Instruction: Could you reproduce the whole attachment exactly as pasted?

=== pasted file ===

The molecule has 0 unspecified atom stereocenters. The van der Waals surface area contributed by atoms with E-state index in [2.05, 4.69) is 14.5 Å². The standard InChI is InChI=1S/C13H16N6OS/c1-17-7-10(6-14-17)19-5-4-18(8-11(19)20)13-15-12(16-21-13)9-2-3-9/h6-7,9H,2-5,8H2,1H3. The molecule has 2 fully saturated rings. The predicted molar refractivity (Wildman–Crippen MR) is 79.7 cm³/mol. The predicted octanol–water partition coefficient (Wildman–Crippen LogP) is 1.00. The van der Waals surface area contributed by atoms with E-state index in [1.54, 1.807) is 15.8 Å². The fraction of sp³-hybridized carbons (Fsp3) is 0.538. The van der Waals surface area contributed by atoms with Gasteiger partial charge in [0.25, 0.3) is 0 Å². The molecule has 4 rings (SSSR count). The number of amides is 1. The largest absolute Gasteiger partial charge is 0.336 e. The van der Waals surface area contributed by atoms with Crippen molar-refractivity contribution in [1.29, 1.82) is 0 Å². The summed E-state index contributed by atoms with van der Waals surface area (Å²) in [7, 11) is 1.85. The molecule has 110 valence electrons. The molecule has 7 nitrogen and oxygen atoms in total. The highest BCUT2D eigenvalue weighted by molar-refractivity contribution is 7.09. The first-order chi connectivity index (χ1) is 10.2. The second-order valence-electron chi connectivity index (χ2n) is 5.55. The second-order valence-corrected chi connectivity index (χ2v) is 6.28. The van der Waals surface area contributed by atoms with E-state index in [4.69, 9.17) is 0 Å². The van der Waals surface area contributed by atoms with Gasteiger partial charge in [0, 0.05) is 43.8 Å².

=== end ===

The molecule has 0 unspecified atom stereocenters. The van der Waals surface area contributed by atoms with E-state index in [2.05, 4.69) is 14.5 Å². The standard InChI is InChI=1S/C13H16N6OS/c1-17-7-10(6-14-17)19-5-4-18(8-11(19)20)13-15-12(16-21-13)9-2-3-9/h6-7,9H,2-5,8H2,1H3. The molecule has 2 fully saturated rings. The predicted molar refractivity (Wildman–Crippen MR) is 79.7 cm³/mol. The predicted octanol–water partition coefficient (Wildman–Crippen LogP) is 1.00. The van der Waals surface area contributed by atoms with E-state index in [1.54, 1.807) is 15.8 Å². The fraction of sp³-hybridized carbons (Fsp3) is 0.538. The van der Waals surface area contributed by atoms with Gasteiger partial charge in [0.25, 0.3) is 0 Å². The molecule has 4 rings (SSSR count). The number of amides is 1. The largest absolute Gasteiger partial charge is 0.336 e. The van der Waals surface area contributed by atoms with Crippen molar-refractivity contribution in [1.29, 1.82) is 0 Å². The summed E-state index contributed by atoms with van der Waals surface area (Å²) in [7, 11) is 1.85. The molecule has 110 valence electrons. The molecule has 7 nitrogen and oxygen atoms in total. The highest BCUT2D eigenvalue weighted by molar-refractivity contribution is 7.09. The first-order chi connectivity index (χ1) is 10.2. The second-order valence-electron chi connectivity index (χ2n) is 5.55. The second-order valence-corrected chi connectivity index (χ2v) is 6.28. The van der Waals surface area contributed by atoms with E-state index in [4.69, 9.17) is 0 Å². The van der Waals surface area contributed by atoms with Gasteiger partial charge in [0, 0.05) is 43.8 Å².